Miriam Lord: John Bercow expatiates for K Club with loquacious prolixity
The florid rabbiting of the former speaker, although entertaining, can become trying
Former speaker of the House of Commons John Bercow was the special guest keynote speaker for the County Kildare Chamber business breakfast at the K-Club. Photograph: Lorraine O’Sullivan
On his last day as speaker of the House of Commons, John Bercow selflessly endured three hours of lavish tributes then had a monumental row with a Conservative Brexiteer before bidding a tearful farewell as colleagues stood in applause.
After 10 years as one of the most high-profile and controversial speakers of the modern era, Bercow’s last orders in the chamber were a final dollop of Westminster spectacle from the limelight-loving MP.
Now he is scaling new career heights, the sort of which he could only have imagined when he was making global headlines in the Brexit-fuelled cauldron of the UK parliament. These days he is doing the circuit, and doing it on a full-board basis: breakfast, lunch, dinner – he’ll speak after any of them.
The inevitable book is coming out next February. But it’s wise to start touring now, before the novelty wears off.
Two weeks on from those box-office goodbyes in London, Bercow is already living the dream. On Thursday morning he was guest speaker at the biannual business breakfast of the Kildare Chamber of Commerce. Such is the lot of your jet-setting, highly-sought-after international speaker. He travelled with his agent.
The 8am start in the K Club was a sell-out, with more than 350 guests snapping up the tickets in anticipation of some political enlightenment and entertainment from the bellowing breakout star of Brexit. And, if nothing else, the occasion would provide valuable business networking opportunities before they even properly started their working day.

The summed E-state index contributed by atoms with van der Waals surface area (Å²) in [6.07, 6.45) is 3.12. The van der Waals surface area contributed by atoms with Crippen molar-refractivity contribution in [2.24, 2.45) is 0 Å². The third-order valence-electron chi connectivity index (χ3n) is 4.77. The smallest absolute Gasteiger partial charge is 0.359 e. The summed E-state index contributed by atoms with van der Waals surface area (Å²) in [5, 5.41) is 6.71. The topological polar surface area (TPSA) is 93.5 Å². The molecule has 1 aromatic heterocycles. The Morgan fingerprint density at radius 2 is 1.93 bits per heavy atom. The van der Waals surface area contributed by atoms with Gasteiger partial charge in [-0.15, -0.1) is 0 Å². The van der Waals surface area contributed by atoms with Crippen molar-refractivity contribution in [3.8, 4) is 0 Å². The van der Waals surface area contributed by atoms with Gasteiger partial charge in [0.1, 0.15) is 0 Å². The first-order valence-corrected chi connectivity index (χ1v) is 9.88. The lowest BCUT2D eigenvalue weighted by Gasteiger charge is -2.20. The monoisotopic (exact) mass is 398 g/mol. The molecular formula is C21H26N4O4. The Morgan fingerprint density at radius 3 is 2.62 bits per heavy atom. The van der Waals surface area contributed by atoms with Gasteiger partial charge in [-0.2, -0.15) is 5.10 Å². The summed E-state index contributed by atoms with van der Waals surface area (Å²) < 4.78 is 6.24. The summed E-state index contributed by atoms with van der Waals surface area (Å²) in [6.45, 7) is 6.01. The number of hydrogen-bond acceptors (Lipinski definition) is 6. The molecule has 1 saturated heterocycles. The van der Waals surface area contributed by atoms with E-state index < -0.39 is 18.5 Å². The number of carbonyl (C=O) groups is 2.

The last person to address the business breakfast was Leinster rugby coach Stuart Lancaster. He gave the chamber a framed Leinster jersey, which was raffled after Bercow left.
“Just throw your business cards into the bowl,” said the MC.
Among the guests were former Ireland and Arsenal footballer Niall Quinn. Bercow, an Arsenal season-ticket holder, was delighted to meet him in the K Club the night before. Also at the breakfast were businesswomen Jackie Lavin, Sharon Smurfit and former minister of state for Europe Lucinda Creighton, who has moved to Kildare. The local TDs were out in force, jockeying for position with the honoured guest at the top table.
When it was time to begin, the hotel didn’t ring a little bell. Instead, out of nowhere, there came an unmerciful roar: “Orderrrgh! Orderrrgh!”
Sure wasn’t it only himself, doing the funny catchphrase, the one that will follow him around for the rest of his days and that he will doubtless grow to loathe with an unspeakable passion. But for the moment, the affable former MP for Buckingham is very willing to comply with requests to bark his bankable words.
No notes, no lectern, he wears a radio mike and paces around the small half-moon platform, barely breaking for breath
Speaking of which, “Unspeakable” is the name of his memoir, and apparently Bercow was given a “substantial” six-figure advance by his publishers to rush it out in time for the post-Christmas book token bonanza. He was also, it was whispered by some in the K Club, given €10,000 for his appearance in Kildare.
A contender for the title of the eagerly awaited tome might have been To Cut a Short Story Long. Because while Little John may be short in stature (he joked at length about being short but “perfectly formed”) he more than makes up for this with long-windedness.
Bercow wears his prolixity with pride – part man, part thesaurus. Not to put too fine a “forsooth” on it (a word that appeared about six minutes in), his florid rabbiting can become rather trying.
“Is it too early to have a drink?” muttered our companion as Bercow breasted the 30-minute tape, still “expatiating” upon the fascinating minutiae of his role as speaker and procedural repartee he had with obscure MPs.